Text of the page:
Please see this link for the Cranberry Institute's official statement regarding this research: http://www.cranberryinstitute.org/HCP/cranutiresponse.html

Supplementation with High Titer Cranberry Extract (Anthocran®) for the Prevention of Recurrent Urinary Tract Infections in Elderly Mensuffering from Moderate Prostatic Hyperplasia: a Pilot Study

Posted: 
March 1, 2017
Authors: 
Ledda A, Belcaro G, Dugall M, Feragalli B, Riva A, Togni S, Giacomelli L
Journal: 
Eur Rev Med Pharmacol Sci 20(24):5205-5209
Abstract: 

OBJECTIVE: Recently, cranberry extracts have been tested as a nutritional supplementation in the prevention of lower urinary tract symptoms (LUTS) as well as recurrent urinary tract infections (UTIs) in subjects at risk, with mixed results. However, evidence of efficacy should be considered only for well-characterized and standardized products in a more selected study population. Moreover, the efficacy of these interventions in elderly must be further investigated. The aim of this pilot, registry study was to evaluate the prophylactic effects of an oral supplementation containing a highly concentrated and standardized cranberry extract reproducing the natural total profile of cranberry fruits, in elderly men with benign prostatic hyperplasia (BPH), suffering from recurrent UTIs, over a 2-months follow-up.PATIENTS AND METHODS: 43 men (age > 65 years) enrolled in this study freely decided to receive either a standard management (SM) only (n = 21) or SM associated with an oral supplementation (n = 23). Supplementation consisted in a daily administration of one capsule containing cranberry extract (Anthocran®) for 60 consecutive days. The clinical effectiveness in the prevention of UTIs was determined by the number of UTIs in the two months before the inclusion in the registry and during the supplementation period, and the number of symptom-free subjects during the registry period. Safety considerations were also performed.RESULTS: In the supplemented group, the mean number of UTI episodes reported during the registry (0.8 ± 0.5) significantly decreased compared with inclusion time (3.2 ± 1.3), p-value = 0.0001. No significant changes were observed in control, SM-only group. Importantly, the cranberry oral supplementation was superior over SM at reducing the mean number of UTIs (p-value = 0.0062).CONCLUSIONS: These results suggest that cranberry supplementation could be an effective and safe approach, within an SM program, for the prevention of recurrent UTIs in elderly men suffering from BPH avoiding some antibiotic treatments.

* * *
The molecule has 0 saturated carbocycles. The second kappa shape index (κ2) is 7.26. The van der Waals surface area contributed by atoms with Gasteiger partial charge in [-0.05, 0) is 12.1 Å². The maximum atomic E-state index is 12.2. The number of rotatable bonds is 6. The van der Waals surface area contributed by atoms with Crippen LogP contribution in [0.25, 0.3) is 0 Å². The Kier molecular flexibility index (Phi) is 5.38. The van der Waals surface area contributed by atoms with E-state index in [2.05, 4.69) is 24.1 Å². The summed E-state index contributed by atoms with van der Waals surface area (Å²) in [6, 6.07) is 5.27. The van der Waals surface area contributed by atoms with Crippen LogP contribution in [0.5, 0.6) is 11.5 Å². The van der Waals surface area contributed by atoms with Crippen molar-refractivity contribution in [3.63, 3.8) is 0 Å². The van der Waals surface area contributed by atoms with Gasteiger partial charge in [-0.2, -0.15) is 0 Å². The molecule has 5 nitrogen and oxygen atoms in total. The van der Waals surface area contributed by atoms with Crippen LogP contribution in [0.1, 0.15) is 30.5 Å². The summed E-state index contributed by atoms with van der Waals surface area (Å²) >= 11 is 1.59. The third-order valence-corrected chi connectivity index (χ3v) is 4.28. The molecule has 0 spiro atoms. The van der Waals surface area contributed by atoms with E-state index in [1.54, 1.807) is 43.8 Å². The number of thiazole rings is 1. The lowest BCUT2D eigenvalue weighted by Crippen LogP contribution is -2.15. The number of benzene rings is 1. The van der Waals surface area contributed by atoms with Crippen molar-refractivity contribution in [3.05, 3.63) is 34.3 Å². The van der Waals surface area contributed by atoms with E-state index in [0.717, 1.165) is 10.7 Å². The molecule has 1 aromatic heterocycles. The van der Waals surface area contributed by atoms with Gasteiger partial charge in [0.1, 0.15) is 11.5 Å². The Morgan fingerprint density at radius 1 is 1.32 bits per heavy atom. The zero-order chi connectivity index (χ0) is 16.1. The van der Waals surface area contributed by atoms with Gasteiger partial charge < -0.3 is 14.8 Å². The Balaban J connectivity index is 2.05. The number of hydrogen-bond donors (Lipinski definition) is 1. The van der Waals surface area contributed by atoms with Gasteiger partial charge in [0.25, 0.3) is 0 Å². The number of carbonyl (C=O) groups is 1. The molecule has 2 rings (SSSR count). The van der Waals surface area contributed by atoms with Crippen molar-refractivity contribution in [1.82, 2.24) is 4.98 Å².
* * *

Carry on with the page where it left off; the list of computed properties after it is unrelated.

Effect of oral cranberry extract (standardized proanthocyanidin-A) in patients with recurrent UTI by pathogenic E. coli: a randomized placebo-controlled clinical research study.

Posted: 
August 22, 2016
Authors: 
Singh I; Gautam LK; Kaur IR.
Journal: 
International Urology & Nephrology. , 2016 Jun 17
Abstract: 

PURPOSE: To evaluate the effect of cranberry extract (PAC-A ~ proanthocyanidin-A) on the in vitro bacterial properties of uropathogenic (E. coli) and its efficacy/tolerability in patients with subclinical or uncomplicated recurrent UTI (r-UTI). MATERIALS AND METHODS: After obtaining clearance from the ethics committee and administering a written informed consent, 72 patients with r-UTI were enrolled as per protocol (November 2011 to March 2013) in this prospective study, to randomly receive (PAC-A: group I, 36) or (placebo: group II, 36), for 12 weeks. Any change/reduction in the incidence of r-UTI at 12 weeks was construed to be the primary endpoint of this study. RESULTS: After 12 weeks, bacterial adhesion scoring decreased (0.28)/(2.14) in group I/II (p < 0.001); 32/36 (88.8 %) and 2/36 (5.5 %) in groups I and II, respectively, turned MRHA negative (p < 0.001); biofilm (p < 0.01) and bacterial growth (p < 0.001) decreased in group I; microscopic pyuria score was 0.36/2.0 in group I/II (p < 0.001); r-UTI decreased to 33.33 versus 88.89 % in group I/II (p < 0.001); mean subjective dysuria score was 0.19 versus 1.47 in group I/II (p < 0.001), while mean urine pH was 5.88 versus 6.30 in group I/II (p < 0.001). No in vitro antibacterial activity of cranberry could be demonstrated, and no adverse events were noted. CONCLUSIONS: The overall efficacy and tolerability of standardized cranberry extract containing (PAC-A) as a food supplement were superior to placebo in terms of reduced bacterial adhesion; bacterial MRHA negativity; urine pH reduction; and in preventing r-UTI (dysuria, bacteriuria and pyuria). Larger randomized controlled trials are needed to elucidate the precise role, exact dose and optimal duration of PAC-A therapy in patients at risk of r-UTI.